37. The US is sooo far behind the Brits when it comes to useful imaginative alternative vehicles to preserve the gravitas of cops……….

  38. AnonyMoose says:
    “If they want something electric, try a Segway. All the cool Mall Cops have them.”

    Segway works great on smooth, uniform surfaces. Hit a bump or pothole and down you go. This from a Segway rider at a trade show some years back. The show floor was fully carpeted.

    I like the Harley. Made in the U.S. (well, partly) and has serious mojo. Projecting authority can reduce the need to actually use it. And you ain’t gonna outrun one.

  39. Born to be wild. What they really need is a wind turbine and a photovoltaic sail. One for Josh methinks.

  40. But does a bicycle really have a smaller carbon footprint. First you have to grow the soybeans, fertilize, them, harvest, transport them, make the tofu, ship it, and on and on.

    On the plus side I see the possibility of defusing a volatile situation even without propeller beanies. Who wants to fight while Monty Python is on.

    Down side: I don’t see where the shotgun goes.

    Finally, Dirk Diggler cannot be involved since it has been determined that the vehicles do not have kick stands.

  41. That Sinclair looks pretty high tech compared to what it was apparently intended to replace:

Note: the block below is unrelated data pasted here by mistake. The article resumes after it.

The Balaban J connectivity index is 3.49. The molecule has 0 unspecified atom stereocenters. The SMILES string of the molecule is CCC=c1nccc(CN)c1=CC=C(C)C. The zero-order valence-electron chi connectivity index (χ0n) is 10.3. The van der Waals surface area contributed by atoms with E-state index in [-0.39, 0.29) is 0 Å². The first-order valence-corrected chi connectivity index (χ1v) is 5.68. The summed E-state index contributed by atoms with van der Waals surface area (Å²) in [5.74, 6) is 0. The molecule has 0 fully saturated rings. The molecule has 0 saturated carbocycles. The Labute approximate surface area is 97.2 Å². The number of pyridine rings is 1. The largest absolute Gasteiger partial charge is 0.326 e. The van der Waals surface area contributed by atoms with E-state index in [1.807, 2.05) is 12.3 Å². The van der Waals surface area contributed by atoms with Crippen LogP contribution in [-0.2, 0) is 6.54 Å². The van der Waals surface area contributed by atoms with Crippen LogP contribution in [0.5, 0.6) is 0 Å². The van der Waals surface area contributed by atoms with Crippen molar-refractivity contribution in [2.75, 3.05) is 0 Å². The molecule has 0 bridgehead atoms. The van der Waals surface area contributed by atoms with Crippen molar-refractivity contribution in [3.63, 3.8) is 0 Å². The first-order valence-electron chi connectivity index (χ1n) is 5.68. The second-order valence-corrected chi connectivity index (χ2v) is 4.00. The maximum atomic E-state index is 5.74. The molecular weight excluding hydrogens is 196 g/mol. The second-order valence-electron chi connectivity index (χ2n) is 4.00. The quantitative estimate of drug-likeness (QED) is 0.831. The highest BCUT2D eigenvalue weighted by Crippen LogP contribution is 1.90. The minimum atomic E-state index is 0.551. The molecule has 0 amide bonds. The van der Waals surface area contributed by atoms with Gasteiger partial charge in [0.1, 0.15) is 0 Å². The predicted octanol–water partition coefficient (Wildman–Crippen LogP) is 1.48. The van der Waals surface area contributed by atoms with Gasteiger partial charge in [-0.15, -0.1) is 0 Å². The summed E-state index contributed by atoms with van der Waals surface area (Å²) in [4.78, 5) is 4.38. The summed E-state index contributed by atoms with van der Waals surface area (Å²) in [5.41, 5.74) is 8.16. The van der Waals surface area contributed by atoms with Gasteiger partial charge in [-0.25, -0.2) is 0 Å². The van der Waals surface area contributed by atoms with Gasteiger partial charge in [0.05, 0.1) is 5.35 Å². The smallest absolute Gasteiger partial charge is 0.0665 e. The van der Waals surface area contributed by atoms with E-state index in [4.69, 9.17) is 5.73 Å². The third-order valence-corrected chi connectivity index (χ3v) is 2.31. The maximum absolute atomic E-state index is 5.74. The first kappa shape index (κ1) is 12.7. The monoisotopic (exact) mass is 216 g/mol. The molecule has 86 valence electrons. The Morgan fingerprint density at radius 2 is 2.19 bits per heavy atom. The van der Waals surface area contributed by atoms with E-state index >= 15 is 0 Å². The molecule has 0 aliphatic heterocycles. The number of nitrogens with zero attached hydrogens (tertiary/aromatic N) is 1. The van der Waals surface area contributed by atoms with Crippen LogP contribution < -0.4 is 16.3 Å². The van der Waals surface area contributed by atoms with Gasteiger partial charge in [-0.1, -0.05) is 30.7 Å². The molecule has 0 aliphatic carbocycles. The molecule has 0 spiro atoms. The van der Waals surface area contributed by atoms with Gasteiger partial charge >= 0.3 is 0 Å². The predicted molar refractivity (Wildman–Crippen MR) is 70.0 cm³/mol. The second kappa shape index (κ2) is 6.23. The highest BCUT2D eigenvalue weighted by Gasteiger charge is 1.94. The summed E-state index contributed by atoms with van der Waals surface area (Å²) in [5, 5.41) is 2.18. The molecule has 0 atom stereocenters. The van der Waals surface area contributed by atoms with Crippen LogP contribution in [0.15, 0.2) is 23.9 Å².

The Sinclair and the Peel look like they came out of the Dr. Who episodes of their times!

  42. Any police riding one of these should also be forced to wear the same shorts as the lead cop in Reno 911 – it seems fitting

  43. Does Obummer and the DNC know they are supporting ‘deniers’ having Obummer election adds on this blog site????
    Hillarious!!!!!!
    C

  44. Operating cost of about a penny per mile, eh? Once they take the depreciation hit on those turkeys me thinks they’re gonna have paid a wee bit more than a penny per mile. And, I mean, c’mon $2500 for those sandbox toys. At least they could’ve had some class and bought Segways for 5k a pop. Then they wouldn’t’ve looked like total jokes and at least they coulee used them on the sidewalks. Oh well, this is chump change compared to the billion here, billion there, billion almost everywhere that Obama spends on this nonsense.

  45. “Looking at the photo, you just have to laugh. Cops on electric scooters?”

    I guess they figured they could catch Golf Carts.

  46. The missed a trick one of these
    Robocop ED 209

    It is after all fully electric and therefore ‘green , and requires no doughnut breaks . And sure as hell kept the campus under ‘full control, as for parking violations , lets just say they would have only have done it once .

  47. Smokey says:
    March 14, 2012 at 4:26 pm

    Damn, Smokey – That’s Good! Real Good!!!
    Thanks!
    MtK

  48. How about using bio-fuels? The cops eat a sandwich and do the patrol on foot.
    Did anyone think of that?
    I guess you need a degree in Operations Research to come up with such a counter-intuitive idea…
    ;)